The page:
February 7, 2017: The U.S. Securities and Exchange Commission’s Office of Compliance Inspections and Examinations (“OCIE”) published their latest Risk Alert – “The Five Most Frequent Compliance Topics Identified in OCIE Examinations of Investment Advisers” – which provides interesting insight into the Commission’s 2016 examination results for investment advisers. We have summarized this alert to apprise our clients of the ongoing regulatory scrutiny to which advisers have become accustomed after many years of SEC oversight.
Worthy of note is that the OCIE continues to find deficiencies and refer for enforcement actions on issues which have been attendant to the regulatory regime since the inception of the Compliance Rule in 2004. One exception to this observation is the topic of custody, where the Staff cites ongoing compliance problems with the custody rule, which was substantially amended in 2010.
Given the ongoing ascendancy of compliance within the client due diligence process, it behooves advisers to take note of these findings and to amend policies, procedures, and internal controls to address these issues.
The five compliance topics addressed in this Risk Alert are deficiencies or weaknesses involving:
- Compliance Rule 206(4)-7;
- Required regulatory filings;
- Custody Rule 206(4)-2;
- Code of Ethics Rule 204A-1; and
- Books and Records Rule 204-2.
The Compliance Rule makes it unlawful for an adviser to provide investment advice to clients unless the adviser: (1) adopts and implements written policies and procedures reasonably designed to prevent violation, by the adviser and its supervised persons, of the Advisers Act and the rules adopted thereunder; (2) reviews, no less frequently than annually, the adequacy of its policies and procedures and the effectiveness of their implementation; and (3) designates a qualified Chief Compliance Officer to implement the adviser’s compliance program.
The following list highlights recurring deficiencies and/or referrals for enforcement regarding the Compliance Rule:
- Compliance manuals were not reasonably congruent with the adviser’s business practices. Many compliance programs did not consider important individualized business practices such as the adviser’s particular investment strategies, types of clients, trading practices, valuation procedures, and advisory fees. Moreover, examiners continue to observe that some advisers use “off-the-shelf” compliance manuals that have not been tailored to the adviser’s individual business practices.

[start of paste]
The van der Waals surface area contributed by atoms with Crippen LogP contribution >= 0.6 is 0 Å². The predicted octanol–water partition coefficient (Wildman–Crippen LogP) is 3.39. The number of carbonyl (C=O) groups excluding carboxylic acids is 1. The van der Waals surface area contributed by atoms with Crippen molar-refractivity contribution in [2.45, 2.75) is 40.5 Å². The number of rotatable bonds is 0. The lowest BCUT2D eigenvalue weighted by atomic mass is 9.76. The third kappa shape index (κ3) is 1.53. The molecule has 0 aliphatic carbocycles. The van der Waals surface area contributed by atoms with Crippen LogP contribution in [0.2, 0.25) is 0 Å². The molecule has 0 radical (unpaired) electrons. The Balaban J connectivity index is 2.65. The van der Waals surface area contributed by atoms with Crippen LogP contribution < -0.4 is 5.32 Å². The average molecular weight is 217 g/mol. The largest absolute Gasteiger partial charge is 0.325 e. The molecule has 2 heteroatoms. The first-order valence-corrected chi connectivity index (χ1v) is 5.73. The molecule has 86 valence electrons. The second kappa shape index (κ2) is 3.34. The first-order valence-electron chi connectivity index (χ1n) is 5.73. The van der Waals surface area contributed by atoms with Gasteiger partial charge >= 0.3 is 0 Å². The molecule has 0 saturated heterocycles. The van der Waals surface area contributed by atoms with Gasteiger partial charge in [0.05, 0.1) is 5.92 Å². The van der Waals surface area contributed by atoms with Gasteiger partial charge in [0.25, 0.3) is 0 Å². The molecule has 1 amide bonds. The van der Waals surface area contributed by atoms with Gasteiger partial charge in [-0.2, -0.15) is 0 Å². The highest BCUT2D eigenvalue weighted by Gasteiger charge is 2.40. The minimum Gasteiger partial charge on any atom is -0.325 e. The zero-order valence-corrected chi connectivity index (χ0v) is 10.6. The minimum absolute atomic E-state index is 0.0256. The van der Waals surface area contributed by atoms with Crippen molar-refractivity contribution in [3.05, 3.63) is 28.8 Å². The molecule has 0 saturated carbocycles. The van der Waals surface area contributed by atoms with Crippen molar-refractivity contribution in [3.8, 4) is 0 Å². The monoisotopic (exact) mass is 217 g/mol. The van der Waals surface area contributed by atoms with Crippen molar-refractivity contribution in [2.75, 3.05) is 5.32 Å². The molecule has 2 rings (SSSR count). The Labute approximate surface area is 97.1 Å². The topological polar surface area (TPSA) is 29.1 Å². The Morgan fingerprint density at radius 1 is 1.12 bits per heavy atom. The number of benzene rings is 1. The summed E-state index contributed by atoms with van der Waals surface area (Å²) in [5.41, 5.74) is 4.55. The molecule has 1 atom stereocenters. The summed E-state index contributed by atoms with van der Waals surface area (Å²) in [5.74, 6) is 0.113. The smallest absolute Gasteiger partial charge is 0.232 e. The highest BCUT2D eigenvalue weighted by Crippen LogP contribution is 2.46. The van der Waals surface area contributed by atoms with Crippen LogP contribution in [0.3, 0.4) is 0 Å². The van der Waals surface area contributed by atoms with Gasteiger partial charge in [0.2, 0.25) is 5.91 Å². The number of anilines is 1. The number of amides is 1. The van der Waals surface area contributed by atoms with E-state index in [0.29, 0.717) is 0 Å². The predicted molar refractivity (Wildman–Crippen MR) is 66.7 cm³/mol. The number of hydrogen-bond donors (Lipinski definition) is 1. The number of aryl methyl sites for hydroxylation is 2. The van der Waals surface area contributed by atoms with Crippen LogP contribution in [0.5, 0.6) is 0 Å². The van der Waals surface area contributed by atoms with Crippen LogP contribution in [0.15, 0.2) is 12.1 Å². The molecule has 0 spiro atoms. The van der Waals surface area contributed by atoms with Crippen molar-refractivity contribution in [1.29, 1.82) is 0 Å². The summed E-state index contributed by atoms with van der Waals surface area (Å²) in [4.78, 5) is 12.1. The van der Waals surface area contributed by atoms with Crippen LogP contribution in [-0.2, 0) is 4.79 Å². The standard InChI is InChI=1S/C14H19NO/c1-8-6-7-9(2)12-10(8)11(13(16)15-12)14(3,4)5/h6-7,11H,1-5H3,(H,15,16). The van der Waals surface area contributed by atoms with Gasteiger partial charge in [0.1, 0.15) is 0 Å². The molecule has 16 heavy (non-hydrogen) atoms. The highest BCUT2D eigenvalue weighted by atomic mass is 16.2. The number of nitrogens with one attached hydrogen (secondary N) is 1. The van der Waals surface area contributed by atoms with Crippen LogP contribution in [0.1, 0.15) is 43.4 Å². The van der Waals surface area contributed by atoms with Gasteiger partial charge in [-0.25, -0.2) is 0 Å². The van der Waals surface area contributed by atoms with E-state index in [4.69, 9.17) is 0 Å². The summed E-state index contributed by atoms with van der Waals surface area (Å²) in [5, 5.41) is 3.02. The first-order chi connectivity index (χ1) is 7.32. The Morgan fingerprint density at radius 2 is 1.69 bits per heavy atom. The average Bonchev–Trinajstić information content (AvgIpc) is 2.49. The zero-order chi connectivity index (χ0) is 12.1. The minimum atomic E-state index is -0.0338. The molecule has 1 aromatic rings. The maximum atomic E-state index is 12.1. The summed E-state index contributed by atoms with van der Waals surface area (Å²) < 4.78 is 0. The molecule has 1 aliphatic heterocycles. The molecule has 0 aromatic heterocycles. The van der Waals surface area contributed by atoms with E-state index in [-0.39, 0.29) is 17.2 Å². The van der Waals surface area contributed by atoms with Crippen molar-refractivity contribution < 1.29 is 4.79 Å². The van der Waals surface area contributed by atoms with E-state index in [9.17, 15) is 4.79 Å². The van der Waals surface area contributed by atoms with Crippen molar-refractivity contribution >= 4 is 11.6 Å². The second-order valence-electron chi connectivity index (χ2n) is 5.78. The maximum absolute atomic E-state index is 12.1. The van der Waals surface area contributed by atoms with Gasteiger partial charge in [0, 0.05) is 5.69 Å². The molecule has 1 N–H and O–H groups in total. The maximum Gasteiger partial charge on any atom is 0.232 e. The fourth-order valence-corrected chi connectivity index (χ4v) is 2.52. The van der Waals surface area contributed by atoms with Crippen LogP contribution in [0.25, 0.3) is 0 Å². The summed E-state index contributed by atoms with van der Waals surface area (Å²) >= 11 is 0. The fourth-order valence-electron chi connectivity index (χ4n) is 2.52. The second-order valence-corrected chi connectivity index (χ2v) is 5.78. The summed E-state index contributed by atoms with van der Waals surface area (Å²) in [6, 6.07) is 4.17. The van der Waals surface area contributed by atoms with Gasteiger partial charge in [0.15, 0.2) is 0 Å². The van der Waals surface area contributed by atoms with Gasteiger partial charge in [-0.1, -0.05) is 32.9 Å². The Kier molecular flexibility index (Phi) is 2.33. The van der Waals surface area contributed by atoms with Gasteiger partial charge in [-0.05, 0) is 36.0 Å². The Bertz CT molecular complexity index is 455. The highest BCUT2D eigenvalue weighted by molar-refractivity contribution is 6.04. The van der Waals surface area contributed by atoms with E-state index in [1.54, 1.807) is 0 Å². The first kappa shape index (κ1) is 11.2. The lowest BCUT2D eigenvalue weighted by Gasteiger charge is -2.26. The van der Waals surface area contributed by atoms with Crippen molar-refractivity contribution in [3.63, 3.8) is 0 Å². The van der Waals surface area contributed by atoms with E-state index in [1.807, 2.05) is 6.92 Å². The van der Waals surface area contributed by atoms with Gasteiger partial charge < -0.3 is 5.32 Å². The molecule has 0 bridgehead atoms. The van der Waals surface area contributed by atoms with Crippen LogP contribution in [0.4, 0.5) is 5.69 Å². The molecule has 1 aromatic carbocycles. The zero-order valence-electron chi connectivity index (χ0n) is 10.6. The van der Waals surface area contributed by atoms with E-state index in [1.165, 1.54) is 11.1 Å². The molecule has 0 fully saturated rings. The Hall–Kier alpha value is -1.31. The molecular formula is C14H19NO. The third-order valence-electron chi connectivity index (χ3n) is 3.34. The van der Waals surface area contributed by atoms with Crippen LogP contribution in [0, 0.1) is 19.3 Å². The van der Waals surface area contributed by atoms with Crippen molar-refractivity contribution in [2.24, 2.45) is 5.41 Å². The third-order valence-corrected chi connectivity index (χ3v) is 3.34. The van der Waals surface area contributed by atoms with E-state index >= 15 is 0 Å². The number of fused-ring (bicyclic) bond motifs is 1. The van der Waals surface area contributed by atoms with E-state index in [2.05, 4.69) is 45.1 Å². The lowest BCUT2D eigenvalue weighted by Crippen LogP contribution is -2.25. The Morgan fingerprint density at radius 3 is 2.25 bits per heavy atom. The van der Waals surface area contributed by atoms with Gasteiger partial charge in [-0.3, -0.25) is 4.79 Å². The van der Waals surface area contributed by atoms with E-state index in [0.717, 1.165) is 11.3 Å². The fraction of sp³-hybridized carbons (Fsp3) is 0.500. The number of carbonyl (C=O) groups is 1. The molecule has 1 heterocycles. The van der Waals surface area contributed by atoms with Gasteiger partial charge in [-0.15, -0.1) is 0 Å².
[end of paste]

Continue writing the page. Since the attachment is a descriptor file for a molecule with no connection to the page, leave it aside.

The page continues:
- Annual reviews are not performed or did not address the adequacy of the adviser’s policies and procedures. Examiners observed that certain advisers did not conduct annual reviews or if they did, such reviews did not address deficient policies, procedures, or internal controls relative to the adviser’s business model. In some cases, when deficiencies were cited in the review, they were not subsequently addressed as required by rule.
- Advisers did not comply with their compliance policies and procedures. This is the equivalent of a rule violation and is cited as such by the OCIE.
- Compliance manuals are not current. Examiners noted that certain compliance manuals contained information or policies that were no longer current, e.g., investment strategies and products that were no longer offered, or personnel designated as responsible parties who were no longer employed by the registrant.
Advisers are obligated to accurately complete and timely file certain regulatory filings with the Commission. Among other filing requirements, Rule 204-1 under the Advisers Act requires advisers to amend their Form ADV at least annually, within 90 days of the end of their fiscal year and more frequently, if required by the instructions to Form ADV. Rule 204(b)-1 under the Advisers Act requires advisers to one or more private funds with private fund assets of at least $150 million to complete and file Form PF.
The following list highlights recurring deficiencies and/or referrals for enforcement regarding regulatory filings:
- Inaccurate disclosures. Examiners observed that advisers made inaccurate disclosures on Form ADV Part 1A or in Form ADV Part 2A brochures, such as inaccurately reporting custody information, regulatory assets under management, disciplinary history, types of clients, and conflicts.
- Untimely amendments to Form ADV’s.
- Incorrect and untimely Form PF filings.
- Incorrect and untimely Form D filings.
Advisers with custody of client cash or securities must comply with the Custody Rule. An adviser has custody if it or its related person holds, directly or indirectly, client funds or securities or has any authority to obtain possession of them, e.g., an adviser that serves as the general partner, managing member or other comparable position of a pooled investment vehicle generally has custody of client assets because the position typically gives legal ownership or access to client funds and securities. An adviser also has custody if it has an arrangement under which it is authorized or permitted to withdraw client funds or securities. The Custody Rule prescribes many requirements designed to enhance the safety of client assets by protecting them from unlawful activities or financial problems of the adviser.